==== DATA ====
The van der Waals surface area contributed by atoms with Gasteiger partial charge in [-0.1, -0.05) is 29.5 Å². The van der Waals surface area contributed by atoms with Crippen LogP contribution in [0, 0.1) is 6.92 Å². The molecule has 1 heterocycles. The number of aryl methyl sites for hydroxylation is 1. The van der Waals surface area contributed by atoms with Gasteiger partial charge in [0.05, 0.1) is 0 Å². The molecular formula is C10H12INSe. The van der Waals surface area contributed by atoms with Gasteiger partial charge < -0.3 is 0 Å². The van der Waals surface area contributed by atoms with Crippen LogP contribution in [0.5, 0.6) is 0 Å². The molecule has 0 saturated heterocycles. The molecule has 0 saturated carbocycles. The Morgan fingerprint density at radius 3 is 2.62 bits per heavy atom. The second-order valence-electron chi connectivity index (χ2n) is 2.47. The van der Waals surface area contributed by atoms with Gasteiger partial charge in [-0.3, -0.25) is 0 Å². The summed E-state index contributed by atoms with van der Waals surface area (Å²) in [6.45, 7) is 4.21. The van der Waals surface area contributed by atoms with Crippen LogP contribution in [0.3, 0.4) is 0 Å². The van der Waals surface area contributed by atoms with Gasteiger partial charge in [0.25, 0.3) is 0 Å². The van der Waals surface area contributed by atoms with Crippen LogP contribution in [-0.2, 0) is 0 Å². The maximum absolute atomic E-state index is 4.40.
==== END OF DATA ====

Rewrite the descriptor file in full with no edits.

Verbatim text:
The van der Waals surface area contributed by atoms with Gasteiger partial charge in [-0.1, -0.05) is 29.5 Å². The van der Waals surface area contributed by atoms with Crippen LogP contribution in [0, 0.1) is 6.92 Å². The molecule has 1 heterocycles. The number of aryl methyl sites for hydroxylation is 1. The van der Waals surface area contributed by atoms with Gasteiger partial charge in [0.05, 0.1) is 0 Å². The molecular formula is C10H12INSe. The van der Waals surface area contributed by atoms with Gasteiger partial charge < -0.3 is 0 Å². The van der Waals surface area contributed by atoms with Crippen LogP contribution in [0.5, 0.6) is 0 Å². The molecule has 0 saturated heterocycles. The molecule has 0 saturated carbocycles. The Morgan fingerprint density at radius 3 is 2.62 bits per heavy atom. The second-order valence-electron chi connectivity index (χ2n) is 2.47. The van der Waals surface area contributed by atoms with Gasteiger partial charge in [-0.3, -0.25) is 0 Å². The summed E-state index contributed by atoms with van der Waals surface area (Å²) in [6.45, 7) is 4.21. The van der Waals surface area contributed by atoms with Crippen LogP contribution in [0.3, 0.4) is 0 Å². The van der Waals surface area contributed by atoms with Gasteiger partial charge in [0.25, 0.3) is 0 Å². The van der Waals surface area contributed by atoms with Crippen LogP contribution in [-0.2, 0) is 0 Å². The maximum absolute atomic E-state index is 4.40.